Quadcopters playing catch

The ETH Zurich quadcopter folks have added to their already impressive collection of videos of cooperative, autonomous quadcopters doing exciting things (previously) with this video of the adorable little gizmos throwing and catching balls together.

To toss the ball, the quadrocopters accelerate rapidly outward to stretch the net tight between them and launch the ball up. Notice in the video that the quadrocopters are then pulled forcefully inward by the tension in the elastic net, and must rapidly stabilize in order to avoid a collision. Once recovered, the quadrotors cooperatively position the net below the ball in order to catch it.

Because they are coupled to each other by the net, the quadrocopters experience complex forces that push the vehicles to the limits of their dynamic capabilities

Cooperative Quadrocopter Ball Throwing and Catching - IDSC - ETH Zurich (via JWZ)


  1. Extremely awesome, but as I’m sure comes up every time (I forget), these will probably only ever be used in practice to hurt people and possibly fight fires.

    1. Just like early electronic computing machines will only be used to practice warfare. For peet’s sake man. Have some optimism.

      1.  Once they have hunted us all down and eradicated the only ones left to play World of Warcraft will be the servers.

  2. Who needs a netgun when you have a fleet of tiny quadrotors that can chase down and capture any quarry?

    1. Just behind you in your blind spot above the mirror, while you’re tooling along with the window rolled down, listening to Dixie Chicks.   
      [Que SFX] Eeeeeeeee-ee …. Eeeeeeeee-ee …. Eee, eee, eee, eee
      [Que VFX] Blood splattered windshield

  3. When they learn to drop the nets planet-of-the-apes style, then we’ll be in trouble.

    Well, as long as they get bigger nets of course.

  4. Wow, some serious pessimism in the comments so far. I can easily think of a dozen life saving scenarios for a scaled up version of this.

    1. Pessimism?  When the US government uses drones to kill its own citizens, who have not been charged with any crimes?  When the Patriot Act is repealed, so is my pessimism.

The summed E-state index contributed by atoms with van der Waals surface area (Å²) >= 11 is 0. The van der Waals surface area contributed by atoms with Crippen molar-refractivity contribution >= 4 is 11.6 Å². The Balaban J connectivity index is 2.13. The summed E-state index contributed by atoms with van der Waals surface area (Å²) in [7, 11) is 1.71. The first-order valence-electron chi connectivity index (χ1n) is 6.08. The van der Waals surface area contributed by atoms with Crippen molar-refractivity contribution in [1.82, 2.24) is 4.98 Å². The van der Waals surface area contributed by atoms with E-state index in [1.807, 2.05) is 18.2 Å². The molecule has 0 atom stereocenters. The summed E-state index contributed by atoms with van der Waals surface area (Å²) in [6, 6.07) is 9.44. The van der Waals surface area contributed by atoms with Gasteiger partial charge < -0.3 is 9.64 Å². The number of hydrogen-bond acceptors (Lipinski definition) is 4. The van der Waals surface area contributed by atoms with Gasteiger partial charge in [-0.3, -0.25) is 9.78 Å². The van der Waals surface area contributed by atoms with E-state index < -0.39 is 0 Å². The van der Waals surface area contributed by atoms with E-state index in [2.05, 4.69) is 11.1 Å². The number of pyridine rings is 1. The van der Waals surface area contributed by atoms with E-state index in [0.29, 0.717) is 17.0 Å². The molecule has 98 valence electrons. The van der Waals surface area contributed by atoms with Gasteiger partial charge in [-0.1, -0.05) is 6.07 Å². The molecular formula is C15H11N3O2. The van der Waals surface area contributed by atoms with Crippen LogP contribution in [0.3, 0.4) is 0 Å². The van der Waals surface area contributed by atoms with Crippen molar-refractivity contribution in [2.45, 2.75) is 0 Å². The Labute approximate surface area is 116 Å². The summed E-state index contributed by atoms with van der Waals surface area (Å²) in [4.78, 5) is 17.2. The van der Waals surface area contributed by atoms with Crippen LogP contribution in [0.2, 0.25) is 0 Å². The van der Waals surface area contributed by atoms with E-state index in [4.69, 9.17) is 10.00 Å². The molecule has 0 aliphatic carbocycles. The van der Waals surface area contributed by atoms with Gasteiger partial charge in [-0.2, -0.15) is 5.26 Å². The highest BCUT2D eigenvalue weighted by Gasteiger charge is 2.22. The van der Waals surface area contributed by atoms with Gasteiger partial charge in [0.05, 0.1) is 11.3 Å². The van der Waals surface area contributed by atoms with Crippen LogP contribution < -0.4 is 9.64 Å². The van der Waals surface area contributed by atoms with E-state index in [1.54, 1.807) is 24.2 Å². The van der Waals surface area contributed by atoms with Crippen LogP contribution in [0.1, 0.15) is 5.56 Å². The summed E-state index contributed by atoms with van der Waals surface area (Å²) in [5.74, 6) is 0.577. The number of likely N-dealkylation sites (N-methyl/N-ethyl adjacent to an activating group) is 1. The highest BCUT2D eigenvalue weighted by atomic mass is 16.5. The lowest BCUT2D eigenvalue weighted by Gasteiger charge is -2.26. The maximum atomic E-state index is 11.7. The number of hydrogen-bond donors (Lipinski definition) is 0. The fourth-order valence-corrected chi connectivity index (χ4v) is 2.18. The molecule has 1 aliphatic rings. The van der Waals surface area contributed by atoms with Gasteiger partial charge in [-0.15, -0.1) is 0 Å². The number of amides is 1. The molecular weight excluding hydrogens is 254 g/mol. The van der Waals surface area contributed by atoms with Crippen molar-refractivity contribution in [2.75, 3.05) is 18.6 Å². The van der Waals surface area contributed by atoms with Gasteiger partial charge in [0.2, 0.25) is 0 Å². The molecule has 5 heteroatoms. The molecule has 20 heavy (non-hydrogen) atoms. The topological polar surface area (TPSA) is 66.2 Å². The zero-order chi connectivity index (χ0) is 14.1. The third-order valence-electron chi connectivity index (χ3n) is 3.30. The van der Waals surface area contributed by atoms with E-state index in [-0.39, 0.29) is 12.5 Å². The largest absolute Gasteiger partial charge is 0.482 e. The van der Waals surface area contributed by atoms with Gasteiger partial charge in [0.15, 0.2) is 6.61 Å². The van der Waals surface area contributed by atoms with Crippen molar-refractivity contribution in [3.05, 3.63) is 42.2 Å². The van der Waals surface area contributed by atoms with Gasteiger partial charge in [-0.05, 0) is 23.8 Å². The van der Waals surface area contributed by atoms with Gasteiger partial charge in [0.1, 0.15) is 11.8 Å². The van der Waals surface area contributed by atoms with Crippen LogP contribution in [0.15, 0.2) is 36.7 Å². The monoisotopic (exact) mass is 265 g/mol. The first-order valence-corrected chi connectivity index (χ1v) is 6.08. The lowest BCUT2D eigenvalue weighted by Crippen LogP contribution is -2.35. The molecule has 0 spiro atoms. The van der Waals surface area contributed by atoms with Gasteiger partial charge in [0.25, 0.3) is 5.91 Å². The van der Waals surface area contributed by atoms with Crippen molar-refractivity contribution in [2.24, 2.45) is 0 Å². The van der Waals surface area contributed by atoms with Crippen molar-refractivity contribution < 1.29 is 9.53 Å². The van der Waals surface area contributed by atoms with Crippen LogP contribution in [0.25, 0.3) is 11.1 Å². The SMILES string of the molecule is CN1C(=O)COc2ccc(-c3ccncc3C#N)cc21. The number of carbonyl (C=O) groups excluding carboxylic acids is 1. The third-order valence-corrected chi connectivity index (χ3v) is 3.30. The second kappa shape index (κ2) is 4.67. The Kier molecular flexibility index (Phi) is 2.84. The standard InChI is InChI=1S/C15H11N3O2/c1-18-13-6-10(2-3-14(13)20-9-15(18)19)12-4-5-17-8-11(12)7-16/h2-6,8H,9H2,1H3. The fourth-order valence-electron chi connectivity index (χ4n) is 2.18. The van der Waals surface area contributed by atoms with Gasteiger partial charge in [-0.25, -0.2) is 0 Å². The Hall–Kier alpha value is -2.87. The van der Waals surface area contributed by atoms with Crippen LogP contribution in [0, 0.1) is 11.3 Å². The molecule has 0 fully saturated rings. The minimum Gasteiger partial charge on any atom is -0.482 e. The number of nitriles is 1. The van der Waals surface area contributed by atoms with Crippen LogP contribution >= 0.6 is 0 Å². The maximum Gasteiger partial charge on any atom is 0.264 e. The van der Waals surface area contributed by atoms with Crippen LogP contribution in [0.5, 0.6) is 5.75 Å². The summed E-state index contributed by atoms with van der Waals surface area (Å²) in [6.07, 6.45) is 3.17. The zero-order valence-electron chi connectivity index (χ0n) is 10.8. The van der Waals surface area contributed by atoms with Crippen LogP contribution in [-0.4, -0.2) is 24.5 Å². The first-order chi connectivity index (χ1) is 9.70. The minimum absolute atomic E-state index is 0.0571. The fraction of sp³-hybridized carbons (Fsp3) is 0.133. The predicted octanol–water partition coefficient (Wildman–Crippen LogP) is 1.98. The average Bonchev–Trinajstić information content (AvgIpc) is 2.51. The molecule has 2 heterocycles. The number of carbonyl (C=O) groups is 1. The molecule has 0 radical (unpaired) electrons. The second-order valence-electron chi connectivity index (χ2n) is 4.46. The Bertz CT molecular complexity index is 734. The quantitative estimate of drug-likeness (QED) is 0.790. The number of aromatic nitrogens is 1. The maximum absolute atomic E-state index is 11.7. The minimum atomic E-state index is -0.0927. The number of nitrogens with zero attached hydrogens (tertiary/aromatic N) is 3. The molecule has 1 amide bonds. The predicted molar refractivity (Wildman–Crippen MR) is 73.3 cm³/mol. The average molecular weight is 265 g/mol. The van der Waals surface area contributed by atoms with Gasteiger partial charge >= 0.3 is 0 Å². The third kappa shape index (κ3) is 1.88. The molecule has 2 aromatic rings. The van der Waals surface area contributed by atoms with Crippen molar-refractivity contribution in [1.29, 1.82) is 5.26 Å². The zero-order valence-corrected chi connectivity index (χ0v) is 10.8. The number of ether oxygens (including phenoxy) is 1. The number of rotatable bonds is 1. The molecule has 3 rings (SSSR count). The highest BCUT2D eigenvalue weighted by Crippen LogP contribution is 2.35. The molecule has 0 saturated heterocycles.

2. A modern bomb costs about the same as much as a modest home in some parts of the country: around $80,000.  Yet rather than purchase homes for undeserving American families, our government buys bombs to destroy the homes of undeserving foreign families.  I think that’s a pretty good reason to be pessimistic.

      1. Where do you live that you can get a modest home for $80K? That would get you a home with wheels here.

    1.  I’d like to see the next iteration lobbing shrink wrapped bales of $100s over the outstretched hands of war contractors.

  5. That’s awesome.

    Does anyone know how open source all this kind of quadcopter info is? Is it easy or hard (and how expensive) to buy your own quadcopter or two and start setting up some basic behaviors?

    (I ask this as a programmer and arduino enthusiast, but who rarely is able to finish all the dozens of projects he starts…)

    1. http://www.aeroquadstore.com/ features an overtly ‘OSS’ one. My impression is that, since virtually all the interesting complexity in quadcopters is in control, and off-the-shelf motors, propellers, and batteries are readily available, it is pretty easy to build or buy a quadcopter that will accept one of the arduino-based navigation boards more or less drop-in. 
      Because quadcopters aren’t wildly efficient, moving up the ladder in terms of endurance time or payload capacity will really start to cost you, though…

  6. Glad to know our future robot overlords are only working out trebuchet technology at this stage…

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